3 Count: Play Them Off…

This is daily column on Plagiarism Today where the site brings you three of the days biggest, most important copyright and plagiarism news links. If you want to offer your feedback on the column, use the contact form or just follow me on Twitter at @plagiarismtoday.

1: Photographer stakes claim to Obama poster

First off today, the Shepherd Fairey case has just gotten more interesting as the original photographer of the image in question, Mannie Garcia, claims he never assigned the rights in the photo to the AP and has filed papers stating as such. The AP, however, claims that he was an employee of the company at the time and the photo is a work for hire.

The case centers around the Obama “Hope” poster, which Fairey created based on Garcia’s photograph. According to Fairey, his use of the image was a fair use and that it doesn’t matter who owns the image, the Associated Press, however, now has another obstacle to overcome in its case.

The AP is said to be investigating Garcia’s claim but believes that they have the rights to the image in question.

2: Zookz: A license to infringe?

Next up today, a new startup based in Antigua, Zookz, is causing quite a stir by allowing members to download unlimited movies or music for $10 per month or $18 for both. Though it might seem as if they are taunting a giant, they say they are covered because, due to a WTO ruling, Antigua is authorized to ignore U.S. intellectual property to the tune of $21 million per year.

However, though copyright holders don’t dispute the WTO ruling, they do say that Zookz is not covered by it. Antigua would have to seek permission from the WTO to take specified actions and no one has made a request for Zookz or any other company for that matter. There is also a dispute as to exactly how the $21 million would be calculated and the ruling would still prevent Zookz from infringing the rights of other nation’s copyrights.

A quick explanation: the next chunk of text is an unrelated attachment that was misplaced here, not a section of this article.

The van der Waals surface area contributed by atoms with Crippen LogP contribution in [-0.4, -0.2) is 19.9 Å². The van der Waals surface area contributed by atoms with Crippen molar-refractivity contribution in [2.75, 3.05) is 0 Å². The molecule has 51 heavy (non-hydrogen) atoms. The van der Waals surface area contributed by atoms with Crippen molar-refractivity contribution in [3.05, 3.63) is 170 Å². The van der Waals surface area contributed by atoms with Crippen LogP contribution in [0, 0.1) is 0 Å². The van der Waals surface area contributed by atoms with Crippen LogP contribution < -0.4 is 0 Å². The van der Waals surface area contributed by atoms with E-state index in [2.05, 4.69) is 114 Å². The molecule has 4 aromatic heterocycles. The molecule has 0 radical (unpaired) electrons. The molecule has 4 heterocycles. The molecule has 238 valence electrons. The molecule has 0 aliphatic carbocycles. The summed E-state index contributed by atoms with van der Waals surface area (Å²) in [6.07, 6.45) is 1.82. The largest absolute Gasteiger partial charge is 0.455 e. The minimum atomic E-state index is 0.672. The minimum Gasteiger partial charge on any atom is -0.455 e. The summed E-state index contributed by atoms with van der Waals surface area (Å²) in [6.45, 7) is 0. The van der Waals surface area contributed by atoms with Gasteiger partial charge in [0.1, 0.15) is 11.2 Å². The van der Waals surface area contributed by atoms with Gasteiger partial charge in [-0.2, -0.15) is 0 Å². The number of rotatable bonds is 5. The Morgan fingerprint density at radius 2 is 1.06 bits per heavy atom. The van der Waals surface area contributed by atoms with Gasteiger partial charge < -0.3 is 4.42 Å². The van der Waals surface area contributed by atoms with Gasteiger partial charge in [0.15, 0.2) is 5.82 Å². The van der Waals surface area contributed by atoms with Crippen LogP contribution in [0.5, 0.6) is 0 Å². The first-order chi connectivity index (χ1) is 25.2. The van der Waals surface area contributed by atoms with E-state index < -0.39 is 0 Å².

The end result is that it seems as if Zookz theory is a bit far-fetched, but a noble effort of creativity nonetheless.

3: Warner Music Group Deletes Keyboard Cat Track from YouTube

Finally today, Keyboard cat, the famous cat who “plays off” people in dumb or funny YouTube clips may have seen the end to his “collaboration” with Hall & Oates. Warner Music Group, the owners of the label, demanded the removal of a keyboard cat video that featured the band and their music video for “You Make My Dreams Come True”.

The mashup had been one of the more popular keyboard cat videos and now it is springing up on other sites, giving way to the idea that the Streisand effect may be taking hold here, making the video more popular than ever.

Suggestions

That’s it for the three count today, we’ll be back tomorrow with three more copyright links. If you have a link that you want to suggest a link for the column or have any proposals to make it better. Feel free to leave a comment or send me an email. I hope to hear from you.

Want the Full Story?

Tune in every Saturday morning for the live recording of the Copyright 2.0 Show or wait and get the edited version Monday morning right here on Plagiarism Today.

Want to Republish this Article? Request Permission Here. It's Free.

Have a Plagiarism Problem?

Need an expert witness, plagiarism analyst or content enforcer?
Check out our Consulting Website